The San Gabriel Convent dates to 1520 and was built by the Spanish on a site that previously had a temple dedicated to a pre-Columbian deity. The convent was designed in the Plateresque style, a design popular in Spain and its colonies in the 15th and 16th centuries whose name derives from the Spanish word for silver (plata) and meant to evoke the fine, delicate work of silversmiths. Natural disasters, including fire and earthquakes, including the major 1999 tremor, had damaged the convent. In addition, the Pilgrim’s Portal, a long, arcaded structure facing the central courtyard, had been filled in with concrete.
How We Helped
In 2001 WMF, through the Robert W. Wilson Challenge to Conserve Our Heritage, supported the repair and conservation of the Pilgrim’s Portal. The exterior arcade was restored and sealed with glass to create an enclosure for the restored rare books. New marble and wood floors were installed. New electrical and mechanical systems were put in place, including exterior lighting, and a fence was erected. Mural paintings in corridors, reading rooms, and in what is now a small museum for sacred art were conserved.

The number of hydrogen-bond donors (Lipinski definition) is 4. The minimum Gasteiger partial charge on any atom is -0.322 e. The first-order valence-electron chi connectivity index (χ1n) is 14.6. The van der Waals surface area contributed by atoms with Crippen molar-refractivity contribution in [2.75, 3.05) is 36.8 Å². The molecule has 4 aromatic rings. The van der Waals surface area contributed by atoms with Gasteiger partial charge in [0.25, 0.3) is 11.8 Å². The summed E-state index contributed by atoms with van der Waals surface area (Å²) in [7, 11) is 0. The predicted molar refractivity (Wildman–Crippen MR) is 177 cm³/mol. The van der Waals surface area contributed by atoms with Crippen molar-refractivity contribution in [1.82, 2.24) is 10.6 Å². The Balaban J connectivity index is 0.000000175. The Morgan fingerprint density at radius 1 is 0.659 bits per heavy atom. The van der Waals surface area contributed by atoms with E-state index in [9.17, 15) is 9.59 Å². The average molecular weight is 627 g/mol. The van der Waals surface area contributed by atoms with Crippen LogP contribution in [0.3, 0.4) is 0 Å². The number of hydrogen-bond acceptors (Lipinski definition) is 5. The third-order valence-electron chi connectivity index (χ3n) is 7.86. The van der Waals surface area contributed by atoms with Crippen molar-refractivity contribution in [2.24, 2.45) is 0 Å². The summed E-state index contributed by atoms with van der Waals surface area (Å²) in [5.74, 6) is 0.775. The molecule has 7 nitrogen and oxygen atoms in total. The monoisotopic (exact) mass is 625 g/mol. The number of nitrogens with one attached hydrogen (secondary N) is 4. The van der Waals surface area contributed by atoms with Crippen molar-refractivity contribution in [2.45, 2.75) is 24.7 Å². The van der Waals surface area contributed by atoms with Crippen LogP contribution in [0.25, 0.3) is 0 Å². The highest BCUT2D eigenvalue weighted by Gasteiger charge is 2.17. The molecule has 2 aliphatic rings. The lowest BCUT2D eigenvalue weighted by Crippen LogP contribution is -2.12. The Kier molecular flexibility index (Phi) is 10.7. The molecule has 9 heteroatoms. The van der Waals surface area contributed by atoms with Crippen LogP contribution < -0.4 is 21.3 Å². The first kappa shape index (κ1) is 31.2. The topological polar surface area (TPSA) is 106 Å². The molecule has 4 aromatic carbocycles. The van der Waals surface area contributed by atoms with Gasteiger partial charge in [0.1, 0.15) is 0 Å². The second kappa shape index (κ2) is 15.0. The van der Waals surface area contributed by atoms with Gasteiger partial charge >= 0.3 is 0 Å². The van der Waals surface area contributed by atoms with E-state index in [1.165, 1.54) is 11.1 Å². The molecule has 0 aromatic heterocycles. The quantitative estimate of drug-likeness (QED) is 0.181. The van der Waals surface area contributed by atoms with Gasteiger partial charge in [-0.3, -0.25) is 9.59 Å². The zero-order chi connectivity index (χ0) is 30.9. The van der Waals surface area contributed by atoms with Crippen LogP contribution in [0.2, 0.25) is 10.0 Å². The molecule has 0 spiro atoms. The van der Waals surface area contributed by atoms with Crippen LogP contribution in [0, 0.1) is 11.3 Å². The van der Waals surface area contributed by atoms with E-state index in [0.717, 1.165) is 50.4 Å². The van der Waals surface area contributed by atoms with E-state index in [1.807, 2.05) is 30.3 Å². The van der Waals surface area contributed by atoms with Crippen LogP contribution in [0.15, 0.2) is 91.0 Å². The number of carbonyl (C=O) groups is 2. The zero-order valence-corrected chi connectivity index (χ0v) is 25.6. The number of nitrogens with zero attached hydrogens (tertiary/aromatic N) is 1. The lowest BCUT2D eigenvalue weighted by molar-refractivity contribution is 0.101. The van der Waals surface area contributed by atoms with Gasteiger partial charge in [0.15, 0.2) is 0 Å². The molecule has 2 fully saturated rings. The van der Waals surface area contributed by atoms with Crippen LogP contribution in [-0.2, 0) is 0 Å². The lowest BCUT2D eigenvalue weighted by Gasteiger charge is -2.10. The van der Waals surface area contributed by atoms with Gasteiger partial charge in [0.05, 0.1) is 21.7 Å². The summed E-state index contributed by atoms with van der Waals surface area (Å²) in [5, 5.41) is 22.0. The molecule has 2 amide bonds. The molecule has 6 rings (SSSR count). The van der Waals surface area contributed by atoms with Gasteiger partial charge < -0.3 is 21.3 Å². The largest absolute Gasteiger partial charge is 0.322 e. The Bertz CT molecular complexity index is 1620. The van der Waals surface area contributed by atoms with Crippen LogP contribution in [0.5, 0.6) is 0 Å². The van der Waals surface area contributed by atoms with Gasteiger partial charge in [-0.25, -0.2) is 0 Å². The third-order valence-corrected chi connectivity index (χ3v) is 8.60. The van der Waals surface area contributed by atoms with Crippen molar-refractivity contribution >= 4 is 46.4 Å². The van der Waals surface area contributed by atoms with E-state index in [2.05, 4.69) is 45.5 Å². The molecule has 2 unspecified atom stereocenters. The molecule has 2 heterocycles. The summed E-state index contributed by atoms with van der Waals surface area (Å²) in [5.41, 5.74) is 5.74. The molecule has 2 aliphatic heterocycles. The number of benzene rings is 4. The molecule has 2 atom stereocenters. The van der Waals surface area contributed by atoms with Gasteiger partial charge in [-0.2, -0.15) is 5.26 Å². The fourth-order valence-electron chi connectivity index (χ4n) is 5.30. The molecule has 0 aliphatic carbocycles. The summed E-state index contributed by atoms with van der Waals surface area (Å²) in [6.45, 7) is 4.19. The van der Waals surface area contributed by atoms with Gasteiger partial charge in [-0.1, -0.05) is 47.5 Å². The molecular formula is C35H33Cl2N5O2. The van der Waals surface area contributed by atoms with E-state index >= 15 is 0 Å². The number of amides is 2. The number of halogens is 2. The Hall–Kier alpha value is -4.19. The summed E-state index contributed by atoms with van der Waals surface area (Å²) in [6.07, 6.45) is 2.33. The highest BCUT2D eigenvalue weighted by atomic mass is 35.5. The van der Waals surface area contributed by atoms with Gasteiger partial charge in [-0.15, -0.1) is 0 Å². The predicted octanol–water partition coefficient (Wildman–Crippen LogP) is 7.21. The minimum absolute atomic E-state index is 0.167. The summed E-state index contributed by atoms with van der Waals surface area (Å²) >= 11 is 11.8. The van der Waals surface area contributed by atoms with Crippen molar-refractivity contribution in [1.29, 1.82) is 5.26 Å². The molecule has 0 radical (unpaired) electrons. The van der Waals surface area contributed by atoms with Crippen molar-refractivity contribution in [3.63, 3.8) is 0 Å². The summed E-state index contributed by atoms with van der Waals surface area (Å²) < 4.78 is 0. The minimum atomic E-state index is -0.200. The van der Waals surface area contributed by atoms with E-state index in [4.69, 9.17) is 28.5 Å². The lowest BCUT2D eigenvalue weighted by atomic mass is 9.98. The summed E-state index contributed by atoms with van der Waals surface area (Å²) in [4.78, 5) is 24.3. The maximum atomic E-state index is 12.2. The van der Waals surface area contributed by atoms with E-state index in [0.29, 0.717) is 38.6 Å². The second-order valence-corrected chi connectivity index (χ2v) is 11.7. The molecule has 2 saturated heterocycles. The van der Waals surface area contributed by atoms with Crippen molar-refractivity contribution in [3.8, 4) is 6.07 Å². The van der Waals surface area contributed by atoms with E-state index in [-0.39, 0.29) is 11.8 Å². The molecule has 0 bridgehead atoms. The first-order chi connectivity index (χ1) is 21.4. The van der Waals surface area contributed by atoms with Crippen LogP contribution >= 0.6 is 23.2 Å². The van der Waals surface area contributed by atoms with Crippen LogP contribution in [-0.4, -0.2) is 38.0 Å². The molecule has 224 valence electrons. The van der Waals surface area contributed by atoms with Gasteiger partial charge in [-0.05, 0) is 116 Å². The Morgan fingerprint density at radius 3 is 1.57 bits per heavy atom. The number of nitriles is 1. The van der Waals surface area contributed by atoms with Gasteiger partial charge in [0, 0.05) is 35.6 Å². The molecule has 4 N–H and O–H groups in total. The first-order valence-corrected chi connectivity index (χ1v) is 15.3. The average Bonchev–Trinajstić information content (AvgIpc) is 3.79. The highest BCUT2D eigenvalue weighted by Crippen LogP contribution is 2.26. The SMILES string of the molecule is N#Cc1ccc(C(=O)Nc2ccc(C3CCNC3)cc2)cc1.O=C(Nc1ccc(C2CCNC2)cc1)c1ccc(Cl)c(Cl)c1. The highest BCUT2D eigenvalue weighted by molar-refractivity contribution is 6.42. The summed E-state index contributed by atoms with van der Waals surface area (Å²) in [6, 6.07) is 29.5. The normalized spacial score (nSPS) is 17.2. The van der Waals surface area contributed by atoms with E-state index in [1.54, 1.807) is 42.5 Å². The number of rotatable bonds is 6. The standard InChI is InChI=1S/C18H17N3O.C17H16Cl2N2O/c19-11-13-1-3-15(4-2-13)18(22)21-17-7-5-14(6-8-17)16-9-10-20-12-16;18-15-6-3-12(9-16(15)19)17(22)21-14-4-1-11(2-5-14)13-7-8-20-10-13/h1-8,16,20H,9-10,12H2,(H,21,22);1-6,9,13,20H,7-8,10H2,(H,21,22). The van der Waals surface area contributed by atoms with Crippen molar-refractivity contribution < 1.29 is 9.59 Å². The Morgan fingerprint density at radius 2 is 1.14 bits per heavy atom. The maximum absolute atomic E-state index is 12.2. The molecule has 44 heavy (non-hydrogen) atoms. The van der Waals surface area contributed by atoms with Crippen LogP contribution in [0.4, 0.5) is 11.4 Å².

Why It Matters
The Franciscan church of San Gabriel is one of the oldest of the religious sites in the Americas and is a fine example of Spanish colonial architecture in Mexico. Cholula played an important role in the early colonial history of the area as the site of Cortez’s Massacre of Cholula, part of his campaign that ultimately toppled the Aztec Empire. The diverse uses of the structure help to outline the history of the region, including its new use as an archive center, which will offer a comprehensive collection of the numerous written materials used by the Franciscans in the region.